There was no official cease-fire announcement from either side, but the intense fighting over the past two days appeared to come to a sudden halt in the early morning hours.
The Israeli military announced its decision, saying: “As of 7 a.m., all protective restrictions in the home front will be lifted.”
Schools and roads had been closed, and residents had been encouraged to remain indoors and near bomb shelters as intense rocket fire pounded the area.
In Gaza, Hamas’ Al-Aqsa radio station had a short item saying a cease-fire had been reached. However, neither the strip’s Hamas rulers nor the smaller Islamic Jihad militant group that is active in Gaza issued any formal announcement.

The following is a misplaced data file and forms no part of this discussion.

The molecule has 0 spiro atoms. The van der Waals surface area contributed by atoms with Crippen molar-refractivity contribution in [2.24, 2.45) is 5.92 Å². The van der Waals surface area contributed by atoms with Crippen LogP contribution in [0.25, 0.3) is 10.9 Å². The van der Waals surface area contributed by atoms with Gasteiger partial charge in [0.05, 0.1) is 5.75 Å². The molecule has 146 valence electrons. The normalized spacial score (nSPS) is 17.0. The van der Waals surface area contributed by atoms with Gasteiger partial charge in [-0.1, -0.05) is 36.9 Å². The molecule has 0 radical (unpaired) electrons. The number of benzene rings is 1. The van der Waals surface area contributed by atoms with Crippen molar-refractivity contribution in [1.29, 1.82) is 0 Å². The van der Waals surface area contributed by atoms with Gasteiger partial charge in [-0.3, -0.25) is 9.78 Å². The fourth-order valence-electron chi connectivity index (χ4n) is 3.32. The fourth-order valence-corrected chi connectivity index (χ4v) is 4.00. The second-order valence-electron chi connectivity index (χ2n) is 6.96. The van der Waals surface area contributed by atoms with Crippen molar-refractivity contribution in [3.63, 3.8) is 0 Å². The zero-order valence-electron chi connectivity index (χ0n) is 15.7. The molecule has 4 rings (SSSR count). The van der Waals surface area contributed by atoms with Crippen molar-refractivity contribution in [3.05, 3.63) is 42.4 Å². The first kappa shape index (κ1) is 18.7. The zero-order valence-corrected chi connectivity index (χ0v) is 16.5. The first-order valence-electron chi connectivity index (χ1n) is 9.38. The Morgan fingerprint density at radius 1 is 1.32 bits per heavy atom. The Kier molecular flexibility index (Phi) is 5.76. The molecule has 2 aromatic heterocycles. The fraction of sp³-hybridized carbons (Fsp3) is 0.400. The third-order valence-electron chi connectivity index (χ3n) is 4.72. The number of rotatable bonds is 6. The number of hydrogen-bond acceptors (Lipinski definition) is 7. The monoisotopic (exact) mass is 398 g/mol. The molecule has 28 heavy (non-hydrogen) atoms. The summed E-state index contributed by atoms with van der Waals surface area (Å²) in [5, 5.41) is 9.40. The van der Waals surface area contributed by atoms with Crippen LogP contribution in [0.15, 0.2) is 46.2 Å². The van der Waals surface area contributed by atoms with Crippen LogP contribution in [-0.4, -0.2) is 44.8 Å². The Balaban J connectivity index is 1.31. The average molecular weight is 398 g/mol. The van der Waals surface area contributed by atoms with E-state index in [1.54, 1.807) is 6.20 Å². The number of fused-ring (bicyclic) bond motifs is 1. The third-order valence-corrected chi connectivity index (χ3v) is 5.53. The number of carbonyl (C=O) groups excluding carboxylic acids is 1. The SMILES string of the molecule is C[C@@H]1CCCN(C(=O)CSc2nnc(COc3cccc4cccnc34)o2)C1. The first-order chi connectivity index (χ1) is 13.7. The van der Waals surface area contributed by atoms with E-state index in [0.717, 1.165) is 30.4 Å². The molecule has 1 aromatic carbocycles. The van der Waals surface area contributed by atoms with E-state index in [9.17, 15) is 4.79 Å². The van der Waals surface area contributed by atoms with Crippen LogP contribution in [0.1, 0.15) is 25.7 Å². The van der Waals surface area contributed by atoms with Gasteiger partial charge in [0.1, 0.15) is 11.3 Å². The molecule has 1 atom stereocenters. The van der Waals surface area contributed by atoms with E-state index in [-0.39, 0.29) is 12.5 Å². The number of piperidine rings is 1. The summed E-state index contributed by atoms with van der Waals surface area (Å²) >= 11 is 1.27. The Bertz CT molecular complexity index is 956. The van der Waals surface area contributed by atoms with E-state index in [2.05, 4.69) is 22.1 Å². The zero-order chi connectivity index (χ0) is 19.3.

Israel and Hamas are bitter enemies and have fought three wars and numerous smaller battles since the Islamic militant group seized control of Gaza in 2007.
From wire sources
In the latest fighting, which erupted over the weekend, Palestinian militants fired hundreds of rockets into Israel, while the Israeli military responded with airstrikes on dozens of targets inside Gaza.
Palestinian medical officials reported 23 deaths, including at least nine militants as well as two pregnant women and two babies. Four Israelis also were killed from incoming fire, the first Israeli fatalities from rocket fire since the 50-day war in 2014.
Boeing didn’t tell airlines that safety alert wasn’t on
Boeing said Sunday that it discovered after airlines had been flying its 737 Max plane for several months that a safety alert in the cockpit was not working as intended, yet it didn’t disclose that fact to airlines or federal regulators until after one of the planes crashed.